By John Braithwaite
Although written without knowledge of the conferencing process, Australian criminologist John Braithwaite's book Crime, Shame and Reintegration provides a sociological explanation for why conferencing works so well.
Braithwaite explains that the desire to avoid shame aids in the development of conscience and social bonds. He distinguishes between two types of shame: stigmatizing shame which rejects and permanently labels offenders and reintegrative shame which only rejects the offender's deed but not the offender himself.
Conferences encourage positive personal change in offenders because unlike courts, conferences allow offenders to shed their offender label and be reintegrated into the community.
From the back cover:
Crime, Shame and Reintegration is a contribution to general criminological theory. Its approach is as relevant to professional burglary as to episodic delinquency or white collar crime. Braithwaite argues that some societies have higher crime rates because of their different processes of shaming wrongdoing. Shaming can be counterproductive, making crime problems worse. But when shaming is done within a cultural context of respect for the offender, it can be an extraordinarily powerful, efficient and just form of social control.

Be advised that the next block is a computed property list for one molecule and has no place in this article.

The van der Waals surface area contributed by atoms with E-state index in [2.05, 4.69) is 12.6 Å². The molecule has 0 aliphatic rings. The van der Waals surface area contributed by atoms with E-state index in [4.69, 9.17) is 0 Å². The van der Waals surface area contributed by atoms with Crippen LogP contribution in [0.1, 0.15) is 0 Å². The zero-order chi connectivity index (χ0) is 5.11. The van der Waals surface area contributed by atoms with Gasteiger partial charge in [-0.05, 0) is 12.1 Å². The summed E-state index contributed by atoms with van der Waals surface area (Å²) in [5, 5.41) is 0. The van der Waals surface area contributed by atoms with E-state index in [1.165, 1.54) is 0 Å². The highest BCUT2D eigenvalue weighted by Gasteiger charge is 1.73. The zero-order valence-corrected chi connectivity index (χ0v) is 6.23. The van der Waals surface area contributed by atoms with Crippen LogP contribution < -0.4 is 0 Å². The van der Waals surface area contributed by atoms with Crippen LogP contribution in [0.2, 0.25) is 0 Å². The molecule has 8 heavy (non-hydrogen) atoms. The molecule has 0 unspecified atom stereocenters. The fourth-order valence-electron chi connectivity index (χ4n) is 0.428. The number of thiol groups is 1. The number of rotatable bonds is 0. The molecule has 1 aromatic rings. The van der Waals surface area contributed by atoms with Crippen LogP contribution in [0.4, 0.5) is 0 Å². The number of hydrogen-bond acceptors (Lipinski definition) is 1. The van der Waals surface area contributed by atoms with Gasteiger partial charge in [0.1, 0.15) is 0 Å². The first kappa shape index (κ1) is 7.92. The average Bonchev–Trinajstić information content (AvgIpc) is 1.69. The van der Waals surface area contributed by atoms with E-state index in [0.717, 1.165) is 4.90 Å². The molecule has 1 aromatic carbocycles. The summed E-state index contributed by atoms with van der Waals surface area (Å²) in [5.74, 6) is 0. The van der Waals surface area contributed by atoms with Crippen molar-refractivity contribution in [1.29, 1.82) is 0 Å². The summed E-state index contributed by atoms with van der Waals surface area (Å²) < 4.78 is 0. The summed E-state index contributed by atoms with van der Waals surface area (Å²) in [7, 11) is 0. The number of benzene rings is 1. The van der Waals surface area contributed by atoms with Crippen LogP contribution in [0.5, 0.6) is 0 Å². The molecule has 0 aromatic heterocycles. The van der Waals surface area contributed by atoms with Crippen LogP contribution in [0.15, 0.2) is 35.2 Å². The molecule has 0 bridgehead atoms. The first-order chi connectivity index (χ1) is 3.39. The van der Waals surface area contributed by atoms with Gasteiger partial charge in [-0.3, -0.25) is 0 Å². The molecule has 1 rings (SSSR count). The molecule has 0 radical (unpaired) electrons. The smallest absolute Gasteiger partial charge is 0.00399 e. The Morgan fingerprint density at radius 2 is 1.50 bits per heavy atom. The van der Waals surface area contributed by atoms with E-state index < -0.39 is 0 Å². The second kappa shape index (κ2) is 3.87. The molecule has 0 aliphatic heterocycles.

Braithwaite identifies the social conditions for such successful shaming. If his theory is right, radically different criminal justice policies are needed—a shift away from punitive social toward greater emphasis on moralizing social control.
This book will be of interest not only to criminologists and sociologists, but to those in law, public administration and politics who are concerned with social policy and social issues.
"Braithwaite's new book is important. It integrates legalistic ideas about deterrence with sociological and social psychological ideas about why people commit delinquencies and crimes. It won't be the last word on crime causation, but it will set scholars and researchers on the right path to enunciating the last word. I predict that Crime, Shame and Reintegration will become and important pattern-setting document in criminology."
—Donald R. Cressey, late Emeritus Professor, Department of Sociology, University of California, Santa Barbara